Wednesday, July 25, 2018

Moore's Ford: The Nation's Last Mass Lynching

Moore's Ford Lynching historical marker

The slayings of George and Mae Murray Dorsey and Roger and Dorothy Malcolm by a white lynch mob occurred on July 25, 1946 near the Moore’s Ford Bridge on the Appalachee River between the Walton and Oconee counties. The brutal killings seized national headlines and triggered a federal response. Compelled to act, President Harry S. Truman dispatched FBI agents to Georgia to investigate the murders. President Truman also issued an executive order in December 1946 establishing the President’s Committee on Civil Rights, which issued a host of recommendations including federal anti-lynching legislation. Faced with uncooperative witnesses, however, U.S. attorneys declined to seek indictments, and intransigent lawmakers—chiefly representing southern states—blocked anti-lynching legislation in Congress. 

Governor Roy Barnes ordered the case reopened in 2001, and the Federal Bureau of Investigation followed suit in 2006. State and federal officials closed the case in December 2017, and the nation’s last mass lynching remains unsolved. 

FBI ballistics report from 1946
The Russell Library houses a number of Moore’s Ford related collections. The records of the Moore’s Ford Memorial Committee, donated by Richard Rusk and Rosemary Woodel, document the efforts of black and white citizens of Walton and Oconee counties to commemorate the slayings, seek justice for the Dorseys and Malcolms, and endow memorial scholarships for local students. The Samuel J. Hardman Research Files include a number of documents produced by the FBI during its 1946-47 investigation. Copies of investigation summaries, witness reports, description of physical evidence, internal bureau communication, and an article penned by Hardman feature prominently.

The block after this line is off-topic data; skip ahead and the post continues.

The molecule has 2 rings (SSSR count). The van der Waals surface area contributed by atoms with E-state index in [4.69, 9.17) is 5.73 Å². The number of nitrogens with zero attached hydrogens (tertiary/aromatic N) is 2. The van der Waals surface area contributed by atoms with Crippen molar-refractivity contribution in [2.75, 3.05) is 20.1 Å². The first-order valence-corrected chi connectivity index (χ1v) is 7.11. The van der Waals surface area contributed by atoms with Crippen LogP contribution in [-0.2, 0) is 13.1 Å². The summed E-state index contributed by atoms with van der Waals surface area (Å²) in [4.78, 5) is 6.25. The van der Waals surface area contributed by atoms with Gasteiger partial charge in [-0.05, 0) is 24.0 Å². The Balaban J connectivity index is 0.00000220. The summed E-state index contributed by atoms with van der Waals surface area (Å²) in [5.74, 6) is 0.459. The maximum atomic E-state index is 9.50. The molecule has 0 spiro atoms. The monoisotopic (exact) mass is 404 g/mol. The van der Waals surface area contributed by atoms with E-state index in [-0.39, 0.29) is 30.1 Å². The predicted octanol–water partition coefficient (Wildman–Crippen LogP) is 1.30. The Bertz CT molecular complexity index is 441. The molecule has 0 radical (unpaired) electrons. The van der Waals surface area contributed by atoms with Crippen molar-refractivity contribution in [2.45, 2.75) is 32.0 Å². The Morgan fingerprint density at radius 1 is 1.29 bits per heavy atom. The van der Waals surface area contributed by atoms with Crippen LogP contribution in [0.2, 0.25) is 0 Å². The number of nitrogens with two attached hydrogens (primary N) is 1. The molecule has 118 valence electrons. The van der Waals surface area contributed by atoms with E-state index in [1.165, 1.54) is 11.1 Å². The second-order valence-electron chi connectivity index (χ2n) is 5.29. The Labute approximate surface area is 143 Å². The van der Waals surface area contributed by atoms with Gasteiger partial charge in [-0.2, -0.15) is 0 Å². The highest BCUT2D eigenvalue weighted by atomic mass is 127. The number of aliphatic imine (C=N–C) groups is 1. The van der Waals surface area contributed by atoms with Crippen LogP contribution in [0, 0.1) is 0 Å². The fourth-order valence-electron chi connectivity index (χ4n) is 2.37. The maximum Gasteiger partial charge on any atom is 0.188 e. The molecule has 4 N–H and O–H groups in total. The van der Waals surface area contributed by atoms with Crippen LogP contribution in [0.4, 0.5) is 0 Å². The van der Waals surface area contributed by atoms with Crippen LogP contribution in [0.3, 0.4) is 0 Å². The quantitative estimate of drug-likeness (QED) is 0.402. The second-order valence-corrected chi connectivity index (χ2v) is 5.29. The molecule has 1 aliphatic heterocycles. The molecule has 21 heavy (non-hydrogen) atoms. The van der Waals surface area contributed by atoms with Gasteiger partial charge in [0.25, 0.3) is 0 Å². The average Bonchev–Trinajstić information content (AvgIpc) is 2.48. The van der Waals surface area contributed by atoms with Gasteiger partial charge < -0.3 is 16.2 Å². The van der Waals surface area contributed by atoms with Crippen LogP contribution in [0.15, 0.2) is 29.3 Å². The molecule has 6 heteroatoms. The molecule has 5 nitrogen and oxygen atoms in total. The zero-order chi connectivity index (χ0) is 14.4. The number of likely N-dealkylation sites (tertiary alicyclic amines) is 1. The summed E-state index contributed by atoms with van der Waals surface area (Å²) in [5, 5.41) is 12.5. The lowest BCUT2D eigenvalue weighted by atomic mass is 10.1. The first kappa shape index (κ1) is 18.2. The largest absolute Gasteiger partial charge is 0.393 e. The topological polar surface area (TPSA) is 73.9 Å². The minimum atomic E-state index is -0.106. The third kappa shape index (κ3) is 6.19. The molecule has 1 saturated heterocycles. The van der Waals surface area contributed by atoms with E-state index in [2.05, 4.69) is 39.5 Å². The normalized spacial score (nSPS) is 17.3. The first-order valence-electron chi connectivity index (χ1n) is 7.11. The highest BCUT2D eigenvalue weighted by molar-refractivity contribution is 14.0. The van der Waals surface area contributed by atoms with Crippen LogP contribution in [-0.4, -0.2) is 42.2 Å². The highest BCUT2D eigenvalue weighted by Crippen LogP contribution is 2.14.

These and other collections are currently open for research.

Ashton Ellett

Friday, July 20, 2018

Remembering Tom Crawford

Tom Crawford giving an oral history interview at the Russell Library in August 2017 
I met Tom Crawford on the third-floor landing of the Hull Street Parking Deck early one morning late last August. We had arrived almost simultaneously for our scheduled interview, and Tom had paused at the landing to knot his burgundy, patterned necktie. We walked together up the slope to Russell Special Collections Libraries building where we spent the remainder of the morning and early afternoon discussing history, politics, and the business of covering politics.

Crawford interviewing Johnny Isakson circa 1974
Tom Crawford, Dean of the State Capitol Press Corps, died Wednesday morning after waging a decades-long battle against cancer. A quick wit and, according to all accounts, an even quicker typist, Tom’s journalism career actually began here in Athens. A 1968 graduate of Clarkston High School, he had opted for UGA over Georgia Tech and majored in journalism. He worked at the student-led Red & Black, rising to rank of sports editor. Tom graduated with honors in 1972 and began his professional career as a beat reporter at the Alabama state capitol for the Montgomery Advertiser.